Open Access

First report of Thelazia callipaeda infection in wild European rabbits (Oryctolagus cuniculus) in Portugal

  • Adelina Gama1, 2,
  • Isabel Pires1, 2,
  • Márcia Canado3,
  • Teresa Coutinho4,
  • Ana Patrícia Lopes2, 4,
  • Maria Stefania Latrofa5,
  • Luís Cardoso2, 4Email author,
  • Filipe Dantas-Torres5, 6 and
  • Domenico Otranto5
Parasites & Vectors20169:236

https://doi.org/10.1186/s13071-016-1526-1

Received: 15 March 2016

Accepted: 21 April 2016

Published: 10 May 2016

Abstract

Background

Thelazia callipaeda is a zoonotic nematode that affects the eyes of domestic and wild animals, including dogs, cats and red foxes. This parasitic eye worm is transmitted by Phortica variegata, which is a zoophilic fruit fly spread in Europe. Two wild European rabbits (Oryctolagus cuniculus) found dead in north-eastern Portugal were submitted to necropsy.

Results

Both animals presented gross lesions compatible with haemorrhagic viral disease. Eye examination revealed the presence of six worms (three in each animal, on both eyes). Out of the six nematodes, five females and one male were morphologically and molecularly identified as T. callipaeda.

Conclusions

This is the first report of T. callipaeda in wild rabbits from Portugal, which reveals a new host for this parasite in southern Europe and emphasizes the importance of including thelaziosis in the differential diagnosis of ocular alterations in both animals and humans from areas where the eye worm is endemic.

Keywords

Thelazia callipaeda Eye worm Oryctolagus cuniculus European rabbit Portugal Wild Zoonosis cox 1

Background

Thelazia callipaeda (Spirurida, Thelaziidae), also known as the “Oriental eye worm”, is a zoonotic nematode first described in East Asia and in the eastern end of the former Soviet Union [1]. Originally recognized in Far Eastern countries, it is now acknowledged that the parasite is also widespread in western European countries [2]. Following its description in dogs, cats and foxes in Italy [3], T. callipaeda has been reported in either domestic or wild hosts from France [4, 5], Switzerland [6], Spain [7], Bosnia and Herzegovina, Croatia [8] and Romania [9].

Thelazia callipaeda is transmitted by Phortica variegata (Diptera, Drosophilidae, Steganinae), a drosophilid insect that feeds on lachrymal secretions of mammals. The eye worm is larviparous and transmitted exclusively by those secretophagous flies that, during daytime and after landing on the eyes, release the infective larvae on the host’s conjunctiva [1012]. Due to the presence of this nematode in the conjunctival sac, infection may lead to ocular manifestations ranging from mild conjunctivitis, epiphora and ocular discharge to severe keratitis and corneal ulcers in animals and humans [13, 14].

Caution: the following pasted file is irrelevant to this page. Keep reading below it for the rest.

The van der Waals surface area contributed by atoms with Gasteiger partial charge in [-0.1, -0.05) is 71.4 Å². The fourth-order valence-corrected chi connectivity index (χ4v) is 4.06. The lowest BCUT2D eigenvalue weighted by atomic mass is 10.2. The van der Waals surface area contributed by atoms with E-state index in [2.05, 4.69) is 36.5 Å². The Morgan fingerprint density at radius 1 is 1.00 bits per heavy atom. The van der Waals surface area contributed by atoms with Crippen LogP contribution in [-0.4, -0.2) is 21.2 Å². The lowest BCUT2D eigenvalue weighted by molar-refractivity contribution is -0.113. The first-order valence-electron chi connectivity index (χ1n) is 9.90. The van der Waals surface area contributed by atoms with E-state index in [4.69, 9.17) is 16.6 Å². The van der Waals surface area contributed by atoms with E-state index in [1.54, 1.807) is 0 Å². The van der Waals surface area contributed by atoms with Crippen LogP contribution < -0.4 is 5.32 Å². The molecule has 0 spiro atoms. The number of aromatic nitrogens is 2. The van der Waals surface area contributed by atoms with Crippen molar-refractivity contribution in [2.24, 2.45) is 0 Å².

Infection in wild carnivores, including red foxes (Vulpes vulpes), beech martens (Martes foina), wolves (Canis lupus) and wildcats (Felis silvestris), may play a role in the geographical distribution of this nematode, by maintaining and spreading the parasite into previously non-endemic countries and regions of Europe [15, 16].

In Portugal, cases of infection have been described in domestic animals (i.e. dogs and cats) and red foxes from inland areas of the north and central regions of the country [1722]. To the best of our knowledge, no human cases have been reported in Portugal, though they were reported in western Spain near the Portuguese-Spanish border [23]. In spite of the fact that leporids may be potential hosts for this parasite [15], reported cases of T. callipaeda infection in those vertebrate hosts in Europe are scarce, with just one reference of infection in brown hares (Lepus europaeus) [16]. Here we described the first cases of T. callipaeda infection in wild European rabbits (Oryctolagus cuniculus) in Portugal.

Methods

Two wild rabbits (one female and one male) found dead at Vilar de Ossos, in the municipality of Vinhais, north-eastern Portugal (41°88′25.40″ N, -07°02′18.62″ W, and 41°86′14.06″ N, -07°01′96.44″ W), were sent frozen by the local authorities to the Laboratory of Histology and Pathology of UTAD, Vila Real, in order to have their cause of death determined.

Morphological identification of worms was done according to the keys proposed by Otranto et al. [24]. Briefly, T. callipaeda females have a vulva anterior to the oesophagus-intestinal junction, whereas males possess five pairs of postcloacal papillae. Collected worms were soaked in tap water for 24 h and then stored in 70 % ethanol.

Four nematodes (three females and one male) were subjected to specific PCR amplification of a portion (689 bp) of the cytochrome c oxidase subunit 1 (cox1) gene [25]. Amplicon sequences were determined in both directions (using the same primers individually as for the PCR) by visual inspection of the individual electropherograms. Sequences were aligned using the ClustalW program [26] and then compared with those available in public databases by BLAST analysis (http://blast.ncbi.nlm.nih.gov/Blast.cgi).

Results

At necropsy, after thawing, both animals (with 1.2 kg of body weight for the female and 1.1 kg for the male) presented nose bloody discharge, splenomegaly and haemorrhagic lesions, mostly in lungs and trachea, compatible with haemorrhagic viral disease. In addition, eye examination revealed the presence of a total of six nematodes (three in each animal, on both eyes) (Fig. 1). Out of the six worms, five were morphologically identified as female (Fig. 2) and one as male (Fig. 3) T. callipaeda.
Fig. 1

Eye of wild European rabbit. Thelazia callipaeda adult worm (arrow)

Fig. 2

Adult female Thelazia callipaeda. Anterior part with vulva (arrow)